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By Joseph R. Cunningham, M.D.
Prostate cancer is the second-most prevalent cancer in men, behind skin cancer. The prostate is a gland found just below the bladder in males, and as men age, the likelihood of cancer developing within the gland increases. While prostate cancer can be fatal, it has a high survival rate, especially when detected early.
There is no surefire way to prevent prostate cancer, but you can lower your risk by staying fit, refraining from tobacco, and eating a healthy diet. However, many risk factors can’t be changed, including race, family history, and most notably age. Prostate cancer is rare under age 40; the American Cancer Society reports that 60 percent of cases are diagnosed in men who are 65 or older, with the average age at diagnosis being 66.
Warning signs include changes to the frequency or flow of urination, chills or fever, and pain in the lower back, belly, groin or scrotum. While some of these symptoms could indicate cancer, it’s important to note that symptoms alone do not indicate cancer and may be completely unrelated. On the other hand, it’s possible to have prostate cancer without experiencing symptoms.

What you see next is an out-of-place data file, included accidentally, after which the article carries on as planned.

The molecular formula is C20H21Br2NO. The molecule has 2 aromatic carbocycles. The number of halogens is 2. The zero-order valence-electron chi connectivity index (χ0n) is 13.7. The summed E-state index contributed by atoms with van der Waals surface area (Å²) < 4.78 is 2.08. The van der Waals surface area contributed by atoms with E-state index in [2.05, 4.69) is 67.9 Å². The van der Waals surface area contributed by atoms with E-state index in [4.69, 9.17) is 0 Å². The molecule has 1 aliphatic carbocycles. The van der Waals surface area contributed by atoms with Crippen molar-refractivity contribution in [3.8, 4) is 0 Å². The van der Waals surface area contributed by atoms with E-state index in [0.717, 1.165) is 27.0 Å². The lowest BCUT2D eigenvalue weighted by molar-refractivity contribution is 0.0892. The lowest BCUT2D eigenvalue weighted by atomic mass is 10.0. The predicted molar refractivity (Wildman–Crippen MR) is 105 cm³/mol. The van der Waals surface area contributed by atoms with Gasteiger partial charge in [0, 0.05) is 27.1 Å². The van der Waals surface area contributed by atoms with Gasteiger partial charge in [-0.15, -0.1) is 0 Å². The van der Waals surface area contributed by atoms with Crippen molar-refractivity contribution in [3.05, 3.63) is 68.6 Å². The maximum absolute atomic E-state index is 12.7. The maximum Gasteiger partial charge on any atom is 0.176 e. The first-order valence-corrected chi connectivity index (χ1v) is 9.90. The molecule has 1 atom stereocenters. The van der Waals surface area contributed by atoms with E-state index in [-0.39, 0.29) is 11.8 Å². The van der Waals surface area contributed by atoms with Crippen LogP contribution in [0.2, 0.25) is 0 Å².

Should you get screened? The best approach is to speak with your doctor about your risk factors and symptoms. The U.S. Preventive Services Task Force suggests men ages 55 to 69 may benefit from screening for prostate cancer, even if they present no symptoms, but routine screenings are not generally recommended for men after age 70.
A common prostate cancer test, the prostate-specific antigen (PSA) test, can be helpful in detecting cancer early, per the Mayo Clinic. However, there are pros and cons for testing for prostate cancer. Your doctor can explain your options and help you make the right choice for you.
I understand prostate health isn’t something most men are keen on discussing. While it may be uncomfortable to talk to your doctor about your prostate, it could save your life.
Joseph R. Cunningham, M.D. is the president of Blue Cross and Blue Shield of Oklahoma, a Division of Health Care Service Corporation, a Mutual Legal Reserve Company.
(For more Office Visit columns by Dr. Cunningham, visit The Journal Record.)
Blue Cross and Blue Shield of Oklahoma, a Division of Health Care Service Corporation, a Mutual Legal Reserve Company, an Independent Licensee of the Blue Cross and Blue Shield Association
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